Appalachian Basin

Ohio Gubernatorial Candidates Agree Shale is a ‘Win-Win’

One thing continues to be true about Ohio — when it comes to shale development, the battleground Buckeye State is all-in. Ohio Republicans and Democrats alike are in agreement that natural gas is the future for Ohio and is a win for the economy and the environment. To highlight this fact, both the Republican and Democratic candidates for Ohio Governor believe that shale development is in fact a “win-win.”

Here’s what both the candidates have recently said about shale development.

Democratic gubernatorial candidate Richard Cordray recently launched an “Ohio-Made” Energy Tour, which included a stop at the Oregon Clean Energy Center, a new combined-cycle natural gas power plant just outside of Toledo, where he told reporters that he supports the use of natural gas (made possible by fracking) stating,

“It’s a win-win for the state of Ohio.”

Cordray went on to say,

“We want to develop all of our resources because it means lots of good jobs and, as we’ve seen here, it supports the public school district and the public services in the area. It keeps energy bills down for businesses and consumers and it encourages other businesses to come here.”

On all fronts, Cordray is spot-on correct. Shale is pouring hundreds of millions into schools and local governments and infrastructure.

Ohio Republican gubernatorial candidate and current Attorney General Mike Dewine has also praised shale development, stating that, if elected, his administration would embrace the natural gas industry as an “essential part” of the Ohio’s future.

Dewine has said that shale development has been a boon to the entire state, not just the core oil and gas producing counties along the Ohio River. As Dewine correctly acknowledged,

“It goes beyond these individual counties where this is currently occurring. It gives us, I think, a competitive advantage. If we do what we should do, if government does what it should do in the years ahead, we have a great future and part of that future is brought about by what’s going on with regard to natural gas.”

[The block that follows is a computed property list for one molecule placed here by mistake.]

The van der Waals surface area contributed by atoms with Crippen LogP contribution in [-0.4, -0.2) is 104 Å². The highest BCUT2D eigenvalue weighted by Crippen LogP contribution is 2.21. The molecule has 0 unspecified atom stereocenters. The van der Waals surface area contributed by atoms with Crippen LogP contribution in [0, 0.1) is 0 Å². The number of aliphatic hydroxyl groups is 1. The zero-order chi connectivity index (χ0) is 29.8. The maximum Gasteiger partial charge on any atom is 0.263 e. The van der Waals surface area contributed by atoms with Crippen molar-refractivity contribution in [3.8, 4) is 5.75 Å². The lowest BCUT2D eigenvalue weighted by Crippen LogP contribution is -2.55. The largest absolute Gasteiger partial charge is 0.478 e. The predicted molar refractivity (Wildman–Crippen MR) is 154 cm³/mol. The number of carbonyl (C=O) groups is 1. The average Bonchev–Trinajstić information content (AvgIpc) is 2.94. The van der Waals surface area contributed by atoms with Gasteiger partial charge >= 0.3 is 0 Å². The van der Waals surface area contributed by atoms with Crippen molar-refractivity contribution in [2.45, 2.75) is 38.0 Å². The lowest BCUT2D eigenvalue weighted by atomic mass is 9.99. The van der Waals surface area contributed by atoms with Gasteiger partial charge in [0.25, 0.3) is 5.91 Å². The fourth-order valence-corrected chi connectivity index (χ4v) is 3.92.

Both candidates are taking an “all-of-the-above” approach to their support of energy development in Ohio — but when it comes to being an economic driver, oil and natural gas has handily led the pack, bringing over $64 billion in private sector investment to the state to become one-sixth of Ohio’s economy! A common theme from both campaigns is the acknowledgement that shale has been and will continue to be a major driver of the economy for years to come.

What’s more is that its shale-driven economics that’s bringing manufacturing back to the state. At the same time, Ohio is leading the country in carbon emission reductions.

Cordray’s support of fracking is a sharp contrast to the fringe “Keep In In the Ground” agenda of recently defeated gubernatorial candidate Dennis Kucinich, reflecting the more pragmatic stance that mainstream Democratic leaders are increasingly calling on the party to embrace.

As Axios reported Tuesday, Paul Bledsoe, a former climate adviser in the Bill Clinton White House, stated in a report released this week that:

“Legitimately concerned about climate change, many top Democrats have simply lost a realistic perspective on domestic energy politics, and especially the major economic and environmental value of the shale oil and gas boom. All Democrats have serious approaches to climate change, but shale gas is key to decarbonization and economic growth in most places, so supporting its critical for Democrats to take purple districts.”

As EID has been saying for (literally) years when it comes to shale development, it is not an either/or decision choosing the environment or the economy. The choice has been made, and as Richard Cordray said, it really is a “win-win” for both.

No Comments

Post A Comment